In 1998, with help from a Detroit financial group, Magellan bought the 28-acre property at public auction for $70 million, or $2.5 million per acre.

Before it could close on the deal, however, Magellan ran into problems. Delays caused by the first Gulf War and environmental “hiccups” caused the Detroit group to walk away and Magellan lost is financing after 9/11/01.

In early 2001, Magellan recruited another group of lenders. This time, the lead lender was LaSalle (now part of Bank of America). Other lenders included National City and a Korean bank.

The master plan was completed in early 2002, and has not changed significantly. It outlines a village in the heart of downtown. The village incorporates all the elements of a traditional city neighborhood—housing, stores, offices, a park, even a public school. Total projected cost: $4 billion. Total time to complete: 15 years.

Called Lakeshore East, the community is designed to be a model urban village, the largest development in any city in America.

Plans call for construction of up to 4,950 residences (market demand will determine the mix of condos and apartments) in a dozen high-rises, 2.2 million gross square feet of commercial/office space, 1,500 hotel rooms, 400,000 square feet of retail space and a six-acre park.

In the park would be an elementary school, a gated playground and dog park, a meadow, water fountains, ornamental gardens, extensive seating and free wi-fi Internet access. (Magellan and the city are considering locating the school elsewhere.)

In June 2002, after five years of negotiation, with financing finally in place, an important meeting was held by Magellan’s three principals: Joel Carlins, his partner Jim Loewenberg, and David Carlins, his 40-year-old son and vice president. The three had gathered to vote on whether or not to proceed. Two voted yes; one voted no.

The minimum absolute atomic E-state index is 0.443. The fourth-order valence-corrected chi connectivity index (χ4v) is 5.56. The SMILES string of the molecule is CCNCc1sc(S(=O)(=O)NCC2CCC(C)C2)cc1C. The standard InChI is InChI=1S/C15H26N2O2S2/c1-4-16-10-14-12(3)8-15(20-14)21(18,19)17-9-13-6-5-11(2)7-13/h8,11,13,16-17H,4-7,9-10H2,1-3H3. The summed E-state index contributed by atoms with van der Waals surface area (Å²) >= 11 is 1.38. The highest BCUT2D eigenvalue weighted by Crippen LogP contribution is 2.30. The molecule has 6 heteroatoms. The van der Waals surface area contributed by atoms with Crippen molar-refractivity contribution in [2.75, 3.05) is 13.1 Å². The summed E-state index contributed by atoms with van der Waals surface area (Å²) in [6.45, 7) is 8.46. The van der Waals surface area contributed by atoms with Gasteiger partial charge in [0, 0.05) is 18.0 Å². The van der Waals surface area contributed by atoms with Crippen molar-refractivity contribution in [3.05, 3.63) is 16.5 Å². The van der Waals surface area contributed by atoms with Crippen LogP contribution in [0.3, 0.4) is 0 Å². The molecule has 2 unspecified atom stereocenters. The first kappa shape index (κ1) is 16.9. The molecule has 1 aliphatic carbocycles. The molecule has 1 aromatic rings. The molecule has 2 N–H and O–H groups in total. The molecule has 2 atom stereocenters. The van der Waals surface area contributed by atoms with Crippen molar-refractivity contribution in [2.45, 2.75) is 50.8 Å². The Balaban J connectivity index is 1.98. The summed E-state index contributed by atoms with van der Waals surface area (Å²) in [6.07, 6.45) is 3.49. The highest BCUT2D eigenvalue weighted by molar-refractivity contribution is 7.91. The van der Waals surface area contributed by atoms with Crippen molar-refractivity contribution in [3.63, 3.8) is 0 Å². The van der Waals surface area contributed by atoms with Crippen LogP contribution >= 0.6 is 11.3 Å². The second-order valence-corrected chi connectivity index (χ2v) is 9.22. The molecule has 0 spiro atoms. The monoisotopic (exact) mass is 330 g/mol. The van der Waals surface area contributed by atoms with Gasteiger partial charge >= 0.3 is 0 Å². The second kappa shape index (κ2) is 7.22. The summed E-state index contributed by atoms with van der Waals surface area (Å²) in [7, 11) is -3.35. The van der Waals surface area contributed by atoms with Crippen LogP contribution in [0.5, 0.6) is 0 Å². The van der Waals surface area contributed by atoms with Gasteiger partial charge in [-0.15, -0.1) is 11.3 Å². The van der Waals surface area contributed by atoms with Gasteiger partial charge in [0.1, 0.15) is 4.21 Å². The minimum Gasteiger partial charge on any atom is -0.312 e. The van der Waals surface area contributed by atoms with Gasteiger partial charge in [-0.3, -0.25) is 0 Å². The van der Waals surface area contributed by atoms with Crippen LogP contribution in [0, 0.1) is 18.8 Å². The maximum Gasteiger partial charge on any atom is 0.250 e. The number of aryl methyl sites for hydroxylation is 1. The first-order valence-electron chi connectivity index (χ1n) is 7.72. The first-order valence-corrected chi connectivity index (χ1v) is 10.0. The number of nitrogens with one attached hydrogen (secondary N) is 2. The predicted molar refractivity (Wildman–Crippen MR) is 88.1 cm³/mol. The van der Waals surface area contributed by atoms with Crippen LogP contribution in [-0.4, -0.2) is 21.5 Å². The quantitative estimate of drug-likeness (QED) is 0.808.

To his credit, David, a lawyer, freely admits that he, the young tiger, voted against it. “I just couldn’t imagine enough people would buy a unit in a building that would overlook a construction zone for years,” he recalls.

David credits his father’s tenacity for making the deal happen. Joel sat in many meetings with Pepsico officials as they were being distracted by consolidation. The triumph, David believes, is a tribute to his dad’s tenacity.

In June 2002, it was David, the doubter, who signed the papers to borrow the $70 million to buy and improve the property.

What David recalls most vividly about the closing is that Bernie Levitt, the representative for one of the sellers (Met Life), insisted that the legal documents be signed on a golf course. Why? Because, Bernie explained, at his advanced age, getting in another round of golf on a beautiful day was far more important than selling another piece of property!

Ironically, a land purchase conceived on a golf course closed on a golf course. Now that it possessed a prized parcel in the heart of downtown Chicago, could Magellan, developer of only eight condos, execute its bold, award-winning plan well enough to recover its investment? Or would the company, like so many developers, find itself facing bankruptcy?

Part 2
Part 3